Bush leading assault on Congress' powers
The president's use of signing statements, which declare that he will not enforce laws passed by Congress as written, subverts the separation of powers. Lawmakers should stand up to this infringement.
By Times editorial
Published May 14, 2006
Anyone who has followed President Bush's assertion of expansive executive power should be concerned. Under Bush's theory of presidential authority, during wartime he can ignore duly enacted laws, the Bill of Rights, the courts and Congress if they impinge on his view of presidential prerogatives.
The result has been the warrantless wiretapping of Americans and the collection of their phone records; prisoners being designated "enemy combatants" and held indefinitely at the president's whim; the use of extraordinary rendition to send prisoners to other nations to be tortured; and the establishment of secret CIA prisons -- all actions proscribed by law, by ratified treaty or by the Constitution.
But nothing demonstrates Bush's contempt for our system of checks and balances more than his unprecedented use of presidential signing statements. Thanks to a Boston Globe report, we know that Bush has been quietly rewriting laws right after he signs them. The Globe counted 750 different laws that the president signed and then declared in his signing statement that he will not enforce as written or will interpret differently.
Perhaps the best known example is the way Bush nullified the antitorture amendment that had been championed by Sen. John McCain, R-Ariz. After weeks of negotiations, McCain stood firm against any exceptions to an outright ban on the cruel treatment of prisoners at U.S. hands. The White House finally capitulated when it appeared there were enough lawmakers to override a presidential veto. But after signing the bill, Bush authored a signing statement that said he would interpret the law in accordance with his powers as commander in chief. In other words, he would ignore the ban when it suited him.
Nowhere in the Constitution is the signing statement mentioned. Nowhere is the president given the authority to cherry pick parts of the laws he signs that he will not enforce. In fact, the Constitution unambiguously directs the president to "take care that the laws be faithfully executed."
The president has a viable option if he doesn't like a law passed by Congress. He can veto it, something Bush has yet to do. Congress then may override the veto by a two-thirds vote. But rather than bother with the procedure laid down in the Constitution, Bush has simply been declaring bothersome aspects of laws null and void.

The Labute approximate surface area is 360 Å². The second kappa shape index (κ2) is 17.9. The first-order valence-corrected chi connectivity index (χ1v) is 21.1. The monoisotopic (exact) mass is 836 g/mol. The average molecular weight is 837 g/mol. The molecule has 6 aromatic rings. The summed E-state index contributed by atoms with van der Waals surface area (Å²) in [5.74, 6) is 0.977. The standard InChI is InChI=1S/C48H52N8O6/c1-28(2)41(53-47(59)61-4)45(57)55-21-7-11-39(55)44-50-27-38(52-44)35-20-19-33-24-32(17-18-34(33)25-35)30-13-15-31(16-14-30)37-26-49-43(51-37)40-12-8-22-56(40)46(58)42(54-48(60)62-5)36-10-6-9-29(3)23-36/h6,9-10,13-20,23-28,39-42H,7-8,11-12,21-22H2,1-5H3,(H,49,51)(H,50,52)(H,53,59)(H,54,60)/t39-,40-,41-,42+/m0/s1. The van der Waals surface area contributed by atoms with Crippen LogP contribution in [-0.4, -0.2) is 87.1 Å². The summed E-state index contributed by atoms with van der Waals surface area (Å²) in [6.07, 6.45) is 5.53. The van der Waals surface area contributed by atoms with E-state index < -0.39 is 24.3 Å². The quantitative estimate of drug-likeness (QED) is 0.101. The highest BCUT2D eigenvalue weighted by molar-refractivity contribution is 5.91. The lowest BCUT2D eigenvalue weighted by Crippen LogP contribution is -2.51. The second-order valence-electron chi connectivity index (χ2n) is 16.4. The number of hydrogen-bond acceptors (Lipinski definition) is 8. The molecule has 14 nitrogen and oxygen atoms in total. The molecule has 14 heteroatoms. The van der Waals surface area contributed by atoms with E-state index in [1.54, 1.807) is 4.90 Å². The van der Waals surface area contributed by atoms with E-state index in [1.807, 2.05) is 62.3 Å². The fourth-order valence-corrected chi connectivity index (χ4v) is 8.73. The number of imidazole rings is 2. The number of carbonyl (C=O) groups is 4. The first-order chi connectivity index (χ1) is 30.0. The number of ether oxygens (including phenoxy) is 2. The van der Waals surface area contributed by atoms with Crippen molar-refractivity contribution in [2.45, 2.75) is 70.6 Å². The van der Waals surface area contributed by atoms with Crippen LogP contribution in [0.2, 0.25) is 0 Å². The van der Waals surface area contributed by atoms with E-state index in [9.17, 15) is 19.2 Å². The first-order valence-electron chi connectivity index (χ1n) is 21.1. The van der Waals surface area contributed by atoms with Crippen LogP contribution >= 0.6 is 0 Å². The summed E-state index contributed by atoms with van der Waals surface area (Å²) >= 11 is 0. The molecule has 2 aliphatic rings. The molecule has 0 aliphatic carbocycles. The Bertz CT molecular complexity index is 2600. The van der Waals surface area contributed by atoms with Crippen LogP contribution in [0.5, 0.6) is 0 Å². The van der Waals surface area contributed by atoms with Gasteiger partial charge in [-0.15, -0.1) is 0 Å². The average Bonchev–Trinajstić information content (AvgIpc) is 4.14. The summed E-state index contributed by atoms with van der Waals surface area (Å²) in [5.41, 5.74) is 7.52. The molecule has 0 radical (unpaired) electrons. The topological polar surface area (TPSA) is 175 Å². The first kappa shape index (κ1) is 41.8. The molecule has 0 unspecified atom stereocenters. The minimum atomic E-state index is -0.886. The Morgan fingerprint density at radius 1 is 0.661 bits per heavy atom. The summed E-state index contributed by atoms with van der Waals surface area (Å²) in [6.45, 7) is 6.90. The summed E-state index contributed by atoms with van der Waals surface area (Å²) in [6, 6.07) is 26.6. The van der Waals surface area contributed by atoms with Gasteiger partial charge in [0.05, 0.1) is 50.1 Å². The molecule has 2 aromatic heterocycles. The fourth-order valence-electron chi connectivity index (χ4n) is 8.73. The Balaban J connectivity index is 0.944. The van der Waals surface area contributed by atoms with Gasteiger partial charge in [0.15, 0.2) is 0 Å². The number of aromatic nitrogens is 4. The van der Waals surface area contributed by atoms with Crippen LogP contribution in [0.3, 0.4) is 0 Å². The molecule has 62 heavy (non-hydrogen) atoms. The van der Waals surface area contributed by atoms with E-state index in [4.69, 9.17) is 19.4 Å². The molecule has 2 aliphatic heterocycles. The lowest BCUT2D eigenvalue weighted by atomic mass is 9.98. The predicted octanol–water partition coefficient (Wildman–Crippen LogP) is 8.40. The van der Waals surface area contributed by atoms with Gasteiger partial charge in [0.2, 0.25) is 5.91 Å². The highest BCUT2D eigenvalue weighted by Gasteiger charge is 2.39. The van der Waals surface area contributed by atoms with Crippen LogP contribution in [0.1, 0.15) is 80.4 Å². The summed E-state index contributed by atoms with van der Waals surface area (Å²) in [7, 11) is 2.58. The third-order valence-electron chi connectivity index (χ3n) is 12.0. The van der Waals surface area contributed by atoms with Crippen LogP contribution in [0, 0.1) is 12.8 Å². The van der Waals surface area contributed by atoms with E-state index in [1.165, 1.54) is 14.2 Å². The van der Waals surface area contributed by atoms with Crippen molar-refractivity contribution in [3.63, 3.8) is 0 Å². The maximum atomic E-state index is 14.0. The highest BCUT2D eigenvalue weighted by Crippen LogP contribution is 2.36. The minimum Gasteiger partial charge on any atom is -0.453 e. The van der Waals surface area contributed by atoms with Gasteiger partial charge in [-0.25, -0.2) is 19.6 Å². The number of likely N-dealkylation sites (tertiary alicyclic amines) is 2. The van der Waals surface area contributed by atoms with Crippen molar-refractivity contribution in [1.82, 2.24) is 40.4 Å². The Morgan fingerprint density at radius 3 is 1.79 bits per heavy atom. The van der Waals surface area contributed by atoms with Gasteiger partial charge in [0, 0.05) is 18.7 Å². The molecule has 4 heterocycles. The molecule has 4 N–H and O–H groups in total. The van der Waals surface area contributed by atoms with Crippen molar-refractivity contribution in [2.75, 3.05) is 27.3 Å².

For example, in the aftermath of Abu Ghraib, Congress passed new regulations for military prisons that included a direction to the Pentagon that military prison guards be trained on proper prisoner handling under the Geneva Conventions. Civilian contractors in Iraq also were to receive mandatory background checks and be barred from performing intelligence gathering or security functions.
In his signing statement, Bush wrote that he could disregard all of these directions.
Twice Congress has passed laws that bar the military from using intelligence that was not "lawfully collected." In both cases, the president said in a signing statement that he can decide what intelligence the military may use.
Bush has declared in a number of signing statements that he will interfere with Congress' oversight role.
For example, Congress passed a bill in 2004 directing the Justice Department to report on the frequency and the manner in which the FBI was implementing a special domestic national security wiretap. Congress also directed the department to share with it memos on the way the administration was interpreting domestic spying laws.
Bush's signing statement said that he could hold back from Congress any information he deemed vital to national security.
When Congress passed a law directing government scientists to transmit information to it directly without first being vetted by political appointees - such as truthful information on global warming - Bush declared that he could withhold any information from Congress that might impair "foreign relations, national security or the workings of the executive branch."
Efforts that Congress has made to protect government whistle-blowers from retaliation have also met with Bush's disapproval.
Because members of Congress were worried that they might not get an honest evaluation by government scientists regarding the safety concerns of a planned nuclear waste dump at Yucca Mountain in Nevada, they included strengthened whistle-blower protections in their energy bill.
Bush's signing statement said he could ignore those protections.
Some legal commentators have suggested that these signing statements have little meaning. Courts will look to the language of the law itself when interpreting a statute and if the statute is ambiguous, the signing statement will simply be part of the legislative history that the courts might or might not consider. But presidential signing statements are likely to guide the bureaucrats in the executive branch.
Unless Congress stands up to this assault on its lawmaking power - something this Republican-controlled Congress has refused to do - Bush will get away with rewriting the nation's laws to suit his purposes. The American system is designed to keep each branch of government in check. But it also relies on the good faith and integrity of officials to respect the constitutional boundaries of their offices. Bush's presidency is becoming unmoored from our laws and the Constitution. If Congress decides to reassert its powers, the country could be heading for a constitutional crisis.
[Last modified May 14, 2006, 06:00:58]
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